Muslim women should not be allowed to cover their faces in public as there is no formal requirement in their religion, a Conservative MP suggested today. Philip Hollobone was putting forward a Bill seeking to prohibit the wearing of face coverings, in particular the Muslim veil and balaclavas.
Presenting his Face Coverings (Prohibition) Bill, the Kettering MP expressed regret that his campaign had “come to this”. Speaking during the Bill’s Second Reading, he said: “But there’s growing concern amongst my constituents and across the country about the increasing number of people who are going about in public places covering their faces and this is causing alarm and distress to many people in our country.” Mr Hollobone told the Commons that he had received correspondence from alarmed Britons from across the country, “who are concerned that in this respect we are heading in the wrong direction as a nation”.
He said that his Bill would prevent the use of balaclavas, favoured by some demonstrators, as well as full-face Islamic veils, such as burkas and niqabs.
He said: “Law-abiding citizens, who cover their face for supposedly religious reasons, are by their actions alienating so many of our other citizens in this country. And it does cause alarm and distress to many of our citizens who aren’t part of those religious groups to see Britain’s High Streets increasingly dominated, especially by Islamic women, who are covering their faces in full.”
Mr Hollobone repeated on two occasions that Muslim women who chose to wear the veil did so out of “supposed religious requirements”. “I can find absolutely nowhere at all anywhere in the world, any prescription that women are required by Islam to cover their face,” he told MPs. “As far as I can understand it, the Koran – the holy book to Muslims – requires women to dress modestly.”
According to Mr Hollobone “because of political correctness, because of sensitivities about unintentionally causing harm to religious minorities the Government is frightened to take action on this issue”.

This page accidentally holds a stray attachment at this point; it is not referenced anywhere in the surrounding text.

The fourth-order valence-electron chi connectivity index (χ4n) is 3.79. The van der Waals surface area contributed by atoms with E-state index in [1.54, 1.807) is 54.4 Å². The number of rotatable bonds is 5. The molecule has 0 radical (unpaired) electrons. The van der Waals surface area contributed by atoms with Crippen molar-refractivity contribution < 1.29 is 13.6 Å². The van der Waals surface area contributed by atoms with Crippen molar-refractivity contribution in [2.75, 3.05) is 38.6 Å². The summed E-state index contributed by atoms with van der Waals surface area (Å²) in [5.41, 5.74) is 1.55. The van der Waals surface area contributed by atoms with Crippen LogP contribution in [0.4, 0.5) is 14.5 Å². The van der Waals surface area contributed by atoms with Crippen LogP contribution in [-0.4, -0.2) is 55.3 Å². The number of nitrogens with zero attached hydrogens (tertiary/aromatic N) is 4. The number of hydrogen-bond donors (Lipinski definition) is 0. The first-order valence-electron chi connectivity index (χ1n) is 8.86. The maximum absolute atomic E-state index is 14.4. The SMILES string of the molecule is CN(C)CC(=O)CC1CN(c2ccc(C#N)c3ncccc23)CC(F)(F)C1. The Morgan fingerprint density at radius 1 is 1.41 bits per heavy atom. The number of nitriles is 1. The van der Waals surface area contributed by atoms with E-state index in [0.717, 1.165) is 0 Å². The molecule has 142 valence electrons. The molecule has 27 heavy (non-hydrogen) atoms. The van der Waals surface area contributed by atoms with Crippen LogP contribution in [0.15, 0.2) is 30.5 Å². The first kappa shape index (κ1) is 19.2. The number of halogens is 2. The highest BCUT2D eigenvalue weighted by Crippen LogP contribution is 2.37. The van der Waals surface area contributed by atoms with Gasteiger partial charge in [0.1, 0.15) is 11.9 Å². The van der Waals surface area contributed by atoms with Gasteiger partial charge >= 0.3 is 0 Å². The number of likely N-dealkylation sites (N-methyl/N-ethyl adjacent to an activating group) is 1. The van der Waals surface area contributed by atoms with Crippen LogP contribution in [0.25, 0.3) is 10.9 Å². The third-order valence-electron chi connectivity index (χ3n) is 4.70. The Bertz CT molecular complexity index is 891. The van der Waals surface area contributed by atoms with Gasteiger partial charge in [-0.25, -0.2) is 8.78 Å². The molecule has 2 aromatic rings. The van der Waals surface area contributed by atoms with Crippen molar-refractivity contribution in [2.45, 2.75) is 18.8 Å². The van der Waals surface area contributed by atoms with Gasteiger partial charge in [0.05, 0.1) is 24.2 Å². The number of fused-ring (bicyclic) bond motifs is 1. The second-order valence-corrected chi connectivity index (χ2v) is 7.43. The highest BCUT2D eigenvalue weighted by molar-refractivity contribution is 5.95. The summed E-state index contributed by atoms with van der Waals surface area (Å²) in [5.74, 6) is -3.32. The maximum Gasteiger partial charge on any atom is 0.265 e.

When asked if he had consulted the 723 Muslims in his own constituency for an exchange of views by the Labour chair of the Home Affairs Select Committee Keith Vaz, Mr Hollobone replied: “I have got no idea whether there are 723 Muslims in my constituency or 7,230. The faith of my constituents is irrelevant to me.” He revealed that he had been in talks with some of his community’s Muslim representatives, but that the “dialogue has ended”, after they declined an invitation to meet with him to discuss the details of his Bill.
The Tory member for Shipley, Philip Davies, who in many debates is often in agreement with Mr Hollobone expressed reservations about the Bill. He said while he suspected that many of his constituents would agree with Mr Hollobone, he wasn’t sure he could. He asked: “Do you really want to live in a country where we have the Government telling people what they can wear and what they can’t wear, because that’s the bit that I’m very nervous that we have that kind of authoritarian state.”
Similarly, backbencher David Nuttall said: “One of the reasons why this Bill is seen as particularly sensitive is that the two groups that you have referred to are, of course, very separate. One is maybe out to break the law and they are covering their face because they intend to break the law and not be seen, the others are law-abiding and are covering their face because of their religion. And it’s that conflict between those two groups that cause the difficulty with the Bill.”
But Mr Hollobone insisted that his intentions were “100% honourable” and had no desire to stoke xenophobic sentiment. “I don’t want to live in a country where people are increasingly going around with their faces covered,” he said. “It’s not about clothing, it’s about concealing someone’s identity.” He said it “alienates the British way of life”.
Rushanara Ali, the Labour member for Bethnal Green and Bow, a London Borough with a large Muslim population, said: “As someone of Muslim background, I believe passionately in the right of any minority group, including Muslim women, to choose how they dress. And the best of British is our diversity and our inclusiveness.” She described Mr Hollobone’s Bill as “narrow-minded and intolerant”.
However, Mr Hollobone said that his Bill would remove the current ambiguity in public places, such as garages, courts of law, police stations and schools on how to deal with face coverings. He said: “Most people in this country would say that it would be entirely wrong for a teacher to be able to teach a class whilst wearing a full-face veil.”
The Government had been “reluctant to spell this out in black and white”. He added: “Likewise, I think it is increasingly abhorrent as I understand has happened in a number of places where schools, as part of their uniform code, are requiring really very young girls to wear full-face veils.”